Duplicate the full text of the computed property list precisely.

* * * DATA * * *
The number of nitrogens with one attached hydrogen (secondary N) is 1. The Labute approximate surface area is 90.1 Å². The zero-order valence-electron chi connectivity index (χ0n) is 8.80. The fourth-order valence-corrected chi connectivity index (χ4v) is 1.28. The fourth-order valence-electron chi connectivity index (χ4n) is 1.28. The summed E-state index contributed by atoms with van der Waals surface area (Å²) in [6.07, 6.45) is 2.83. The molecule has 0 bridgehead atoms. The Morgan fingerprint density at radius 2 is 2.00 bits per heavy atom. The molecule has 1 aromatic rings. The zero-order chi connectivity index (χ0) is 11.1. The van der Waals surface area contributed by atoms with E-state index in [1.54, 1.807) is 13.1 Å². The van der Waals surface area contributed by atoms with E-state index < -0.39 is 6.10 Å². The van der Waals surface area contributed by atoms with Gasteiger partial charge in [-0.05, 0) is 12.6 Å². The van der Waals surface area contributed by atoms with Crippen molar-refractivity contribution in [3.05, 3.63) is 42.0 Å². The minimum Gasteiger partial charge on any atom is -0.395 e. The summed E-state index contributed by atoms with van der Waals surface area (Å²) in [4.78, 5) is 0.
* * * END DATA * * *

The number of nitrogens with one attached hydrogen (secondary N) is 1. The Labute approximate surface area is 90.1 Å². The zero-order valence-electron chi connectivity index (χ0n) is 8.80. The fourth-order valence-corrected chi connectivity index (χ4v) is 1.28. The fourth-order valence-electron chi connectivity index (χ4n) is 1.28. The summed E-state index contributed by atoms with van der Waals surface area (Å²) in [6.07, 6.45) is 2.83. The molecule has 0 bridgehead atoms. The Morgan fingerprint density at radius 2 is 2.00 bits per heavy atom. The molecule has 1 aromatic rings. The zero-order chi connectivity index (χ0) is 11.1. The van der Waals surface area contributed by atoms with E-state index in [1.54, 1.807) is 13.1 Å². The van der Waals surface area contributed by atoms with E-state index < -0.39 is 6.10 Å². The van der Waals surface area contributed by atoms with Gasteiger partial charge in [-0.05, 0) is 12.6 Å². The van der Waals surface area contributed by atoms with Crippen molar-refractivity contribution in [3.05, 3.63) is 42.0 Å². The minimum Gasteiger partial charge on any atom is -0.395 e. The summed E-state index contributed by atoms with van der Waals surface area (Å²) in [4.78, 5) is 0.